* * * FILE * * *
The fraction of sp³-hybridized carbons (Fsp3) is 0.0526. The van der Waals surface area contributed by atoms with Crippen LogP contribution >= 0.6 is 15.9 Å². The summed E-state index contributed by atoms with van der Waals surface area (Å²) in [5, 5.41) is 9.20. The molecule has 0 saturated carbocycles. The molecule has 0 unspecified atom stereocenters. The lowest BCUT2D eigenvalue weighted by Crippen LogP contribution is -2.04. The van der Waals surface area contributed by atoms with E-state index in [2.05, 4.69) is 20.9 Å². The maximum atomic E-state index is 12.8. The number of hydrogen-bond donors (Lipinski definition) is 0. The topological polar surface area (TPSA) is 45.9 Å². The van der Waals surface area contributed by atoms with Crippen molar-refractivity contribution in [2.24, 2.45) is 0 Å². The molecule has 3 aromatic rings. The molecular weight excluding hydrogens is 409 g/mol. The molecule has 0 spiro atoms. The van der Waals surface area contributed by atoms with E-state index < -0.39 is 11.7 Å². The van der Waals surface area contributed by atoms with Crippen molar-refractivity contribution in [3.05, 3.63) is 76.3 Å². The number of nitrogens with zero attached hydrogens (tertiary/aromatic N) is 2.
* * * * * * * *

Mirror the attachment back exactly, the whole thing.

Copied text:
The fraction of sp³-hybridized carbons (Fsp3) is 0.0526. The van der Waals surface area contributed by atoms with Crippen LogP contribution >= 0.6 is 15.9 Å². The summed E-state index contributed by atoms with van der Waals surface area (Å²) in [5, 5.41) is 9.20. The molecule has 0 saturated carbocycles. The molecule has 0 unspecified atom stereocenters. The lowest BCUT2D eigenvalue weighted by Crippen LogP contribution is -2.04. The van der Waals surface area contributed by atoms with E-state index in [2.05, 4.69) is 20.9 Å². The maximum atomic E-state index is 12.8. The number of hydrogen-bond donors (Lipinski definition) is 0. The topological polar surface area (TPSA) is 45.9 Å². The van der Waals surface area contributed by atoms with Crippen molar-refractivity contribution in [2.24, 2.45) is 0 Å². The molecule has 3 aromatic rings. The molecular weight excluding hydrogens is 409 g/mol. The molecule has 0 spiro atoms. The van der Waals surface area contributed by atoms with E-state index < -0.39 is 11.7 Å². The van der Waals surface area contributed by atoms with Crippen molar-refractivity contribution in [3.05, 3.63) is 76.3 Å². The number of nitrogens with zero attached hydrogens (tertiary/aromatic N) is 2.